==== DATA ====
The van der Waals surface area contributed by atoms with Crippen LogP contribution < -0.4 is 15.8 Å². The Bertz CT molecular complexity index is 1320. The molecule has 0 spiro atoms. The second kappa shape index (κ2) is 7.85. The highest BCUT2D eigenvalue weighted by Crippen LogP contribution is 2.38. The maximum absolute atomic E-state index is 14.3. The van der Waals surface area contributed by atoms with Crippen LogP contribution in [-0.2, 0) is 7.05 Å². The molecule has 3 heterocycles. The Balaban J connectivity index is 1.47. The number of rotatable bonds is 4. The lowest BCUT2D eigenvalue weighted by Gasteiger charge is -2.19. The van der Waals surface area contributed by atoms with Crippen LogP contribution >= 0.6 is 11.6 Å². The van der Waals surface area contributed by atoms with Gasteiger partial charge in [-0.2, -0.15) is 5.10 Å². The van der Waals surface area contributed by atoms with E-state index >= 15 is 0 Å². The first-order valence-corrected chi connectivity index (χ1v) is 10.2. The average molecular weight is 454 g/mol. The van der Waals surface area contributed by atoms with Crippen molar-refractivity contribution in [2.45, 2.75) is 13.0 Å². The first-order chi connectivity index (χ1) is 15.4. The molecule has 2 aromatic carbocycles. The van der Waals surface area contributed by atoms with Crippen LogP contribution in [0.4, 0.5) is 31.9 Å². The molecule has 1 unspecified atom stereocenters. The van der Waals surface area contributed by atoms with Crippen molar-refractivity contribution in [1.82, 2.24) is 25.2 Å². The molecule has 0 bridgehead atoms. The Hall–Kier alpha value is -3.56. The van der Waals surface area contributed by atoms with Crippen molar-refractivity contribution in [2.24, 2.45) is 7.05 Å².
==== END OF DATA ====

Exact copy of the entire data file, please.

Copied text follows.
The van der Waals surface area contributed by atoms with Crippen LogP contribution < -0.4 is 15.8 Å². The Bertz CT molecular complexity index is 1320. The molecule has 0 spiro atoms. The second kappa shape index (κ2) is 7.85. The highest BCUT2D eigenvalue weighted by Crippen LogP contribution is 2.38. The maximum absolute atomic E-state index is 14.3. The van der Waals surface area contributed by atoms with Crippen LogP contribution in [-0.2, 0) is 7.05 Å². The molecule has 3 heterocycles. The Balaban J connectivity index is 1.47. The number of rotatable bonds is 4. The lowest BCUT2D eigenvalue weighted by Gasteiger charge is -2.19. The van der Waals surface area contributed by atoms with Crippen LogP contribution >= 0.6 is 11.6 Å². The van der Waals surface area contributed by atoms with Gasteiger partial charge in [-0.2, -0.15) is 5.10 Å². The van der Waals surface area contributed by atoms with E-state index >= 15 is 0 Å². The first-order valence-corrected chi connectivity index (χ1v) is 10.2. The average molecular weight is 454 g/mol. The van der Waals surface area contributed by atoms with Crippen molar-refractivity contribution in [2.45, 2.75) is 13.0 Å². The first-order chi connectivity index (χ1) is 15.4. The molecule has 2 aromatic carbocycles. The van der Waals surface area contributed by atoms with Crippen LogP contribution in [0.4, 0.5) is 31.9 Å². The molecule has 1 unspecified atom stereocenters. The van der Waals surface area contributed by atoms with Crippen molar-refractivity contribution in [1.82, 2.24) is 25.2 Å². The molecule has 0 bridgehead atoms. The Hall–Kier alpha value is -3.56. The van der Waals surface area contributed by atoms with Crippen molar-refractivity contribution in [2.24, 2.45) is 7.05 Å².